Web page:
Katerra Was Supposed to Revolutionize Construction… Instead It’s Declaring Bankruptcy

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Startup Katerra promised to shake up the world’s $12 trillion construction industry, and on a massive scale. Valued at $4 billion, it was one of the splashiest investments in SoftBank $100 billion Vision Fund.

But on Monday, the roof collapsed. It was revealed Katerra filed for chapter 11 bankruptcy in the U.S., putting thousands of employees and hundreds of projects in jeopardy.

Piling on Problems

Founded in 2015, Katerra won Softbank’s backing to the tune of $1 billion, raising $2 billion overall. The firm had a vision to expedite quality housing construction permanently, with pre-engineered building units constructed in hyper-efficient factories.

But even with deep pockets, Katerra struggled to deliver projects on time. The quality of its tech-driven timber prefabrication was called into question, the SEC peered into its accounting practices, and two CEOs resigned in the last two years. Then the pandemic hit, labor and construction costs soared, and the pressure became too heavy to bear:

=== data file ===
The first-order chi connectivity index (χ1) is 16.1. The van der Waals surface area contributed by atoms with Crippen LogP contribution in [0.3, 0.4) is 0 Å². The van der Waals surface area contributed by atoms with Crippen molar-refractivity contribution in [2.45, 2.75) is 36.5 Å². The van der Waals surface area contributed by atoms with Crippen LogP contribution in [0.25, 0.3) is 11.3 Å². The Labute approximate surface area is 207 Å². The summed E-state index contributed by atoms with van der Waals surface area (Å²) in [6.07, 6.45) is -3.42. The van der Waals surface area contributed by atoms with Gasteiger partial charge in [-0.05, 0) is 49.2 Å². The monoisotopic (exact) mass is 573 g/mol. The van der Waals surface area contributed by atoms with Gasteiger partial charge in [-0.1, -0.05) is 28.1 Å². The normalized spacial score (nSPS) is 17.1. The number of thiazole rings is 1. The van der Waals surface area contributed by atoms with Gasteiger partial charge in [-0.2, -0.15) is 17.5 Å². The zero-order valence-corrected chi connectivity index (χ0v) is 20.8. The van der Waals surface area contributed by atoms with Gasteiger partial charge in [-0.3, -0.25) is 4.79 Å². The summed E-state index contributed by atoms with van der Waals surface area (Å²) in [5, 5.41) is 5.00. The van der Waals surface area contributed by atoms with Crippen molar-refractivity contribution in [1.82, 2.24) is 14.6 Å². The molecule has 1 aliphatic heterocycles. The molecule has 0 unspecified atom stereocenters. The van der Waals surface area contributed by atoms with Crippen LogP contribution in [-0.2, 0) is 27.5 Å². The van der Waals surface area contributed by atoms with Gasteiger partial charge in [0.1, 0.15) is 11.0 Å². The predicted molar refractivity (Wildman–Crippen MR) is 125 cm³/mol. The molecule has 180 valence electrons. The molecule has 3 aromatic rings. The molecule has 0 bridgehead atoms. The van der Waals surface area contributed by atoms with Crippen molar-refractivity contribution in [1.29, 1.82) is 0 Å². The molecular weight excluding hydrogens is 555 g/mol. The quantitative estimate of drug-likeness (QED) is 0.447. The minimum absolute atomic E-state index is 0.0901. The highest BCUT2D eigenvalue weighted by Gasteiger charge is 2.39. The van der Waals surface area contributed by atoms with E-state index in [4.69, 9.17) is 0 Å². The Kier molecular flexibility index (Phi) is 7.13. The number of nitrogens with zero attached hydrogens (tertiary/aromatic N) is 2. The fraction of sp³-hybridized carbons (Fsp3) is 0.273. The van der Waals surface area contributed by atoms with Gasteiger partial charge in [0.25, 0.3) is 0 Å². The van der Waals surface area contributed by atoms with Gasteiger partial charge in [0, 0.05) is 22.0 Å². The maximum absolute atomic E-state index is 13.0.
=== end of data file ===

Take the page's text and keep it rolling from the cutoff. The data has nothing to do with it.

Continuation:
• Katerra, in filing for bankruptcy, revealed it has liabilities somewhere between $1 billion and $10 billion, and assets in the range of $500 million to $1 billion. Quite the accounting discrepancy.
  • And after touting its 8,000-strong payroll last year, the startup is now set to initiate mass layoffs, potentially without offering severance or vacation time owed.

Katerra had already flirted with disaster once in December, when it first contemplated bankruptcy. But SoftBank swooped in at the last minute to add $200 million to the piggy bank.

SoftBank’s Double Debacle: The Japanese investment giant came out of this one a chump on two fronts. Greensill Capital, a startup lender backed by SoftBank’s Vision Fund, filed for insolvency protection three months ago. Greensill made hundreds of millions in loans to Katerra, which said its financial condition deteriorated rapidly after the “unexpected bankruptcy filing” of its former lender.

Interminable: SoftBank is still signing checks. It handed over another $35 million in debtor-in-possession financing to keep the lights on at Katerra during the chapter 11 process.